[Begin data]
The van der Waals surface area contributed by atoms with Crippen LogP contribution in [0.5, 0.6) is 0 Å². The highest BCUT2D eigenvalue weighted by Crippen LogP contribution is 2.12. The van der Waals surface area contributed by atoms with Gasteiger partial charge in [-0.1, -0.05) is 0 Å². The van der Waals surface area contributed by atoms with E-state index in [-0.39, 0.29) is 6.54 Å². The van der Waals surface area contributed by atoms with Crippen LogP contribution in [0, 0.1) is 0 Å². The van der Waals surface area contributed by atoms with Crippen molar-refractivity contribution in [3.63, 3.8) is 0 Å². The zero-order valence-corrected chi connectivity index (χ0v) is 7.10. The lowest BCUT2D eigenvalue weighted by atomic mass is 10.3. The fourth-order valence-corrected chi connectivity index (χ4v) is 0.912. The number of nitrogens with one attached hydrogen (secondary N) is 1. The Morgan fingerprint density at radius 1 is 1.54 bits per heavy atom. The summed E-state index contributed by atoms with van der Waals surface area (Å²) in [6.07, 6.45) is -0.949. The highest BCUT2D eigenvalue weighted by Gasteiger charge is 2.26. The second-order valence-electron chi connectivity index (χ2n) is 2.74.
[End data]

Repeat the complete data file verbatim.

The van der Waals surface area contributed by atoms with Crippen LogP contribution in [0.5, 0.6) is 0 Å². The highest BCUT2D eigenvalue weighted by Crippen LogP contribution is 2.12. The van der Waals surface area contributed by atoms with Gasteiger partial charge in [-0.1, -0.05) is 0 Å². The van der Waals surface area contributed by atoms with E-state index in [-0.39, 0.29) is 6.54 Å². The van der Waals surface area contributed by atoms with Crippen LogP contribution in [0, 0.1) is 0 Å². The van der Waals surface area contributed by atoms with Crippen molar-refractivity contribution in [3.63, 3.8) is 0 Å². The zero-order valence-corrected chi connectivity index (χ0v) is 7.10. The lowest BCUT2D eigenvalue weighted by atomic mass is 10.3. The fourth-order valence-corrected chi connectivity index (χ4v) is 0.912. The number of nitrogens with one attached hydrogen (secondary N) is 1. The Morgan fingerprint density at radius 1 is 1.54 bits per heavy atom. The summed E-state index contributed by atoms with van der Waals surface area (Å²) in [6.07, 6.45) is -0.949. The highest BCUT2D eigenvalue weighted by Gasteiger charge is 2.26. The second-order valence-electron chi connectivity index (χ2n) is 2.74.